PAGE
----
Earlier today, the Tribunal Supremo de Justicia (TSJ) – Venezuela’s top court – struck down the Amnesty and National Reconciliation Law as unconstitutional, following a motion filed by Maduro himself questioning the legislation’s legality.

The ruling shows that Maduro filed the motion on April 7 on several grounds. The motion argued that the law would hinder the criminal investigation(s) into the anti-government protests of 2014, and that some of the deputies who voted in favour of the law were directly responsible for the attempted coup d’etat against Chavez in April 2002. Moreover, the motion pointed out that the deputy who presented the law at the National Assembly was Yajaira Forero, whose husband is currently serving a 30 year prison sentence for his alleged role in the 2002 coup and would have personally benefited from the law.

Today’s ruling means that the TSJ has struck down each and every single law that the opposition-controlled National Assembly has passed.

The full ruling from the Tribunal Supremo de Justicia can be found here, in Spanish.

Maduro: Amnesty Law “Cannot Stand”

Maduro reacted to the TSJ’s ruling quickly, going on cadena (when every television/radio station is mandated to show the entirety of his speech) to declare that the law was a “no-go”.

Maduro provided his interpretation of the now-dead law, saying:

It’s a law that forgives crimes. They [the opposition] confess in that law to planning and comitting all of the acts of destabilization that Venezuela has lived through from 1999 to 2015. They pretend to nullify the Codigo Penal Venezolano (Venezuelan Penal Code) (…) if we want peace, this law cannot stand.

When stressing the need to keep those arrested in relation to the 2014 violence in prison, Maduro used the example of Leopoldo Lopez, whom he accused of being a murderer and a terrorist:

[Leopoldo Lopez] is responsible for the deaths of 43 Venezuelans, for which he has yet to apologize. On the contrary, he keeps conspiring to murder Venezuelans, to put bombs [somewhere] and to promote and internal slaughter in Venezuela.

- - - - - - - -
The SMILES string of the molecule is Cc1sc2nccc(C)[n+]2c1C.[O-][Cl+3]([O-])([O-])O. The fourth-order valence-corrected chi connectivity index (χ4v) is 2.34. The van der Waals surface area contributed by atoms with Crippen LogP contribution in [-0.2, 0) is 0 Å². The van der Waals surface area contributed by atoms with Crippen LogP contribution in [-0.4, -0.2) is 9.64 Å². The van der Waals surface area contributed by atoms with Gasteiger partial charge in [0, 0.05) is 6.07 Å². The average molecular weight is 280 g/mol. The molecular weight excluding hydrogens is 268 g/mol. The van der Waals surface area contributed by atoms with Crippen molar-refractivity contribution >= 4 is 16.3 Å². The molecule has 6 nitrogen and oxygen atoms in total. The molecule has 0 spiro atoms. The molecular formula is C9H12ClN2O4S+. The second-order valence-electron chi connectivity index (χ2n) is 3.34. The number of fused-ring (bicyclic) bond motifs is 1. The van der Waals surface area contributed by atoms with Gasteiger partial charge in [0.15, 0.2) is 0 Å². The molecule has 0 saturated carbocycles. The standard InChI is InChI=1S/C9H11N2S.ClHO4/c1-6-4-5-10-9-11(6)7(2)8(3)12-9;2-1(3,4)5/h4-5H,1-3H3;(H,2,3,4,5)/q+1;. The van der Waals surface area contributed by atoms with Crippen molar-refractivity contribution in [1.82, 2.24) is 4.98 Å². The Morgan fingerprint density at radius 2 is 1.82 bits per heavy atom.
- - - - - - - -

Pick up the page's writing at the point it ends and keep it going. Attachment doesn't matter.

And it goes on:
Leopoldo Lopez is currently serving a 14 year sentence in the Ramo Verde military prison near Caracas. Lopez was not charged with murder.

Solorzano: “We Will Not Rest”

MUD deputy Delsa Solorzano reacted to the TSJ’s ruling on the amnesty law today, calling the decision more evidence that the TSJ itself “is unconstitutional”.

Through her Twitter account, Solorzano said that the MUD “would not rest” in the face of what it considers to be constant attacks by the nation’s top court.

Leopoldo Lopez Gil: Maduro Wants to Debate Rajoy, But Not Allup

Leopoldo Lopez’s father, Leopoldo Lopez Gil, taunted Maduro through Twitter today, pointing out that while Maduro challenged Spanish Prime Minister Mariano Rajoy to a debate on Saturday, he refuses to sit down and do the same with the President of the National Assembly, Henry Ramos Allup.

On Saturday, Maduro lashed out at Rajoy in a speech, saying:

Know this, Rajoy: wherever you want, whenever you want, however you want, [let’s have] a public debate to compare the disaster to which you’ve taken Spain, the humanitarian tragedy [in Spain], and the achievements of the Bolivarian revolution.

Along with the United States and Colombia, Spain often bears the brunt of PSUV ire, and is blamed for virtually every ill affecting the country. On Friday, Maduro called Rajoy “racist, corrupt garbage, and colonialist garbage”.

Gil also took a jab at the perceived notion that Maduro takes orders from the Castro brothers in Cuba, saying:

“Killing hunger” is not the same as “killing with hunger”, but I think the Castro [brothers] have yet to clarify that for Maduro.

Questions/Comments? E-mail me: invenezuelablog@gmail.com

One thought on “04.11.16: Amnesty Law Struck Down

  1. Pingback: 04.12.16: TJPC | In Venezuela

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